The documentary was presented by Michael Portillo, who offered as his credentials the fact that his defeat in the 1997 general election had made him a well-known loser; so much so that the announcement of his loss has been voted the third most popular TV moment ever.
In tracing our descent into happy-loser mode, the programme tended to implicate the Royal family and the upper class for the stiff-upper-lip accent on fair play and taking-defeat-on-the-chin approach that has eroded our desire to win at all costs. Even our favourite comedy sitcoms are based on our delight in watching losers like Basil Fawlty, Steptoe, Captain Mainwaring and David Brent in action. We do the deluded and the downtrodden better than anyone.
None of this strikes me as being deserving of contempt, but they did find it odd that we gave so many sports and games to the world and for decades rival nations have been beating us at all of them. I would prefer to take pride in belonging to the mother country of so much of modern sport. If you care to study the origins of our major games like football, both codes of rugby and cricket, you will find that they were created in public houses.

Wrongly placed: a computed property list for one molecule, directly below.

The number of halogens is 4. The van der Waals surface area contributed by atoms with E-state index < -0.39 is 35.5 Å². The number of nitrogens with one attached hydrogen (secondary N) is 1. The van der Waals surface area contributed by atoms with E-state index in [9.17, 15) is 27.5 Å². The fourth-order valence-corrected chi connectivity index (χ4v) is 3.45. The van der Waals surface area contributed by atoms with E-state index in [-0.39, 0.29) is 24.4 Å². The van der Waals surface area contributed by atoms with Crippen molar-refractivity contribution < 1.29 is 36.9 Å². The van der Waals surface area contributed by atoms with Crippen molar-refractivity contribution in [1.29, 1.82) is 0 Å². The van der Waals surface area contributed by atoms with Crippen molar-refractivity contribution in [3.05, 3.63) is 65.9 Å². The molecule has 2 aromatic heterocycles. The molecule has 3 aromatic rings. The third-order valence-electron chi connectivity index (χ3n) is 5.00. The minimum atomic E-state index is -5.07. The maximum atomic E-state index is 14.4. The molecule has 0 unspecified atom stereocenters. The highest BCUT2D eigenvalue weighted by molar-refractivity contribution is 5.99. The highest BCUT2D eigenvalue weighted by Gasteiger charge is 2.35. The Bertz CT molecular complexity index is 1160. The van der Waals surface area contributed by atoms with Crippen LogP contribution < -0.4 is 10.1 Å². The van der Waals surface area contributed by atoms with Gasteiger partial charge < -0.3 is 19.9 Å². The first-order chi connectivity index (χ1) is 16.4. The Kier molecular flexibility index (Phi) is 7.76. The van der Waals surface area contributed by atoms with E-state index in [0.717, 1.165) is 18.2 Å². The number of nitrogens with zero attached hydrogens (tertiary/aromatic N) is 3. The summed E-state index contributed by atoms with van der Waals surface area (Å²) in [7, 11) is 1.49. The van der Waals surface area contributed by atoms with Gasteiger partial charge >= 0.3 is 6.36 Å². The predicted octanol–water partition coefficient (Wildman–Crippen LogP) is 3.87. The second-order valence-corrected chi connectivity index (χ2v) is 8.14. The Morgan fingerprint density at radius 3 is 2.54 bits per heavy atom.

The fact that the sporting world is still playing to rules devised well over a century ago by Britons who were probably half-pissed at the time is something of which to be genuinely proud.
One of the reasons certain other countries surpassed us in developing their abilities at these sports is that our inheritance of the Corinthian spirit blessed us with the sportsmanship that is now perceived as a weakness.
There is no doubt we stuck more rigidly to the amateur ethos than any other country in the world, which would have also slowed our progress. Our sports have been badly administrated in this respect. And few other governments have done less to provide encouragement and the infrastructure to enable us to compete on level terms, which brings us to the Olympic Games and the threat of becoming major losers in Singapore on Wednesday.
From the outset I have not been in favour of the London bid. I think the French deserve it more, because in terms of facilities and sporting investment they have outshone us for years and by a considerable margin, as have most other countries in Europe.